Fabian Eguiguren is a dairy farmer in Cayambe, Ecuador, located around 80km from the capital of the country, Quito. His farm is located at 3200 m above sea level.
Fabian Eguiguren and his wife (Ana) come from families with a long history of milking and agricultural activities. Nevertheless, they only started their own dairy farm 10 years ago with a small operation producing less than 300 kg/day and 10 hectares at 3200 metres above sea level. Currently they have expanded to 120 hectares and produce on average 3000 kg/day with 156 milking cows. They are still waiting to see when this becomes profitable.
“Producing at this altitude has been a challenge, as our cows are grass fed and production is free-stall, resulting in daily walks in excess of 3 km from the pastures to the milking room. When we started our production, we relied mostly on the Holstein breed. However, in order to increase their resistance to the altitude and energy requirements and hence reduce the mortality rates due to “mal de altura” (heart problems), little by little we switched to a triple breed (holstein, ayrshire, and brown swiss), which has dramatically reduced mortality rates and improved fertility performance.
The average yield of Mr Eguiguren’s cows is 20 kg/day with 4.2% fat and 3.2% protein, with less than 25,000 somatic cell count. The cows receive 18kg of dry matter including balanced feed (2kg- 40% maize) and several types of grass, mostly American, including ryegrass and other perennial species. The calves are kept on open air corals and fed with up to 4 kg of milk per day. “Previously we used to keep them in closed stables in order to protect them from the cold weather. Unfortunately this resulted in several cases of pneumonia, diarrhoea and other illnesses that were solved once we started to grow them in open spaces from birth. We now inseminate the cows with an approximate weight of 350 kg and 17 months of age.”
Ecuador unfortunately has a low milk per capita consumption (approximately 80 kg/yr per person) which makes it difficult for farmers to continue to grow their production. Although local prices are high for international standards (US$ 0.46 and higher depending on the solids content and CCS), local production costs are very high (labour, fertilisers, balanced feeds, etc.) and financing for capital investments is almost non existent as interest rates are in the range of 12-16% in dollar terms with maximum 5 years of financing, making it difficult to mechanise most of the processes in an efficient manner. This, in turn, results in high labour costs which are normally composed on an unskilled work force that requires continuous close supervision and training. “We currently have approximately 12 employees in our farm, including 4 dedicated to milking operations on rotating shifts. This is further affected by poor road access to most of the production farms, creating in certain cases limited options to sell to regional plants outside the area of their influence,” says Fabian.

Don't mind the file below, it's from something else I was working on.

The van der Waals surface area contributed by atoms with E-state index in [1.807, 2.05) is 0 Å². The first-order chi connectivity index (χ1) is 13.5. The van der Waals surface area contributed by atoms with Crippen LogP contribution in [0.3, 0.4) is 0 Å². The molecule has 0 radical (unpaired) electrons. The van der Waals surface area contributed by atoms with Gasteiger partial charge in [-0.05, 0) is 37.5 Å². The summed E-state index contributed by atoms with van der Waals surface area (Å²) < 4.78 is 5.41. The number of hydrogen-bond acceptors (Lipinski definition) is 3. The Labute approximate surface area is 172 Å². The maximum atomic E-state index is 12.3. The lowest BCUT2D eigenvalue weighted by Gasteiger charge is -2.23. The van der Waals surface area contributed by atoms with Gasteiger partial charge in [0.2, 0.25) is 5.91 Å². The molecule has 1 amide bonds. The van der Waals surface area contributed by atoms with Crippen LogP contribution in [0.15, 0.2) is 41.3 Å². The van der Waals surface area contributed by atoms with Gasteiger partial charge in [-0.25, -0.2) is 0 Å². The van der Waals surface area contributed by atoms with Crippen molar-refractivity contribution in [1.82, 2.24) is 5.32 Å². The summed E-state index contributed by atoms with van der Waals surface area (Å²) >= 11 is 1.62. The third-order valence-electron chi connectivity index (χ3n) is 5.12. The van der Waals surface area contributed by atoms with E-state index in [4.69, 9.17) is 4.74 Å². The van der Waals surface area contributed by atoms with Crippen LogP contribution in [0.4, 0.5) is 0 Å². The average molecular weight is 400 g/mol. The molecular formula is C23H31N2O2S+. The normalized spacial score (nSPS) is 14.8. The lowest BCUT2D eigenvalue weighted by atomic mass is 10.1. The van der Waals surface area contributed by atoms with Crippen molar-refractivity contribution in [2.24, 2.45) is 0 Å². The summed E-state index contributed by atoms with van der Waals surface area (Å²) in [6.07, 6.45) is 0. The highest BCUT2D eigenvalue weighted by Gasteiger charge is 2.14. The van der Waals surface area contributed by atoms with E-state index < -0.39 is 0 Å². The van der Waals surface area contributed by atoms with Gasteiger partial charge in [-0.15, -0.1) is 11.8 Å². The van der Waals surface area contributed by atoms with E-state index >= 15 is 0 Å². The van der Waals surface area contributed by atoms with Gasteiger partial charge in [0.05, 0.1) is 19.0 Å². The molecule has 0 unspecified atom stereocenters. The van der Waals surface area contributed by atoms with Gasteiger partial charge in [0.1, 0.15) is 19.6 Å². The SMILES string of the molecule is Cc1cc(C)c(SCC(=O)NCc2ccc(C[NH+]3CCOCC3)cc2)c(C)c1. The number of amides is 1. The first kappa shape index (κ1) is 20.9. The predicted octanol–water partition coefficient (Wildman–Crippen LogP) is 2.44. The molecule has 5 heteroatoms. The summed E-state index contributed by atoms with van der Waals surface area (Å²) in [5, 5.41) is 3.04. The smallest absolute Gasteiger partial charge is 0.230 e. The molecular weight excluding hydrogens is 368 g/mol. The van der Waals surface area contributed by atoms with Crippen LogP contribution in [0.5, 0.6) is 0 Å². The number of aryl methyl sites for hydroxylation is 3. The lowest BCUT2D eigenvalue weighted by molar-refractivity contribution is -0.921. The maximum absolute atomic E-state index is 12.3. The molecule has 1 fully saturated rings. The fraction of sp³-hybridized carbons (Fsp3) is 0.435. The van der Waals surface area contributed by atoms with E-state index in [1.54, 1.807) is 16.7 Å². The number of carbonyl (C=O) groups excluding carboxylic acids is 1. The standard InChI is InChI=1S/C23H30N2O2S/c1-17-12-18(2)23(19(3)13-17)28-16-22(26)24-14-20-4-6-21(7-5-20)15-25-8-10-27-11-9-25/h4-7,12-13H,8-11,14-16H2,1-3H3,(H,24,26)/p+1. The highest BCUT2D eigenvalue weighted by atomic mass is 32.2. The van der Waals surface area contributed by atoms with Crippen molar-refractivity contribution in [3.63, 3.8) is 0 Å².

Most of the producers (over 2 million) in Ecuador are rural families with less than 10 cows with an average daily production of 5kg. “This makes the activity a highly sensitive one, with low income families relying heavily on this income for their sustainability. Producers with over 2,000kg/day probably represent less than 3% of the total producers, with many leaving the activity due to low profitability or constraints to place their production due to limited demand. On the industrialized side, there are approximately 10 well structured plants with regional concentration and daily processing throughput that ranges between 100,000 and 500,000 kgs per day. In our case, we are very pleased to sell to one of the largest plants in the region with a longstanding relationship”, Mr Eguiguren explains.
So what does the future hold for Mr Eguiguren’s farm? “We are currently working on best practices certification which would allow us to get better prices and be able to continue growing to our next goal: 4,000 kg/day which is probably the maximum we can produce in our existing property. We are aware that we need to reduce our production costs in order to remain competitive and therefore will continue working on the genetic selection of our cows, maximise productivity and maintain feed costs under control. Until then, we hope that all investments required will continue to come from the operation itself,” he says.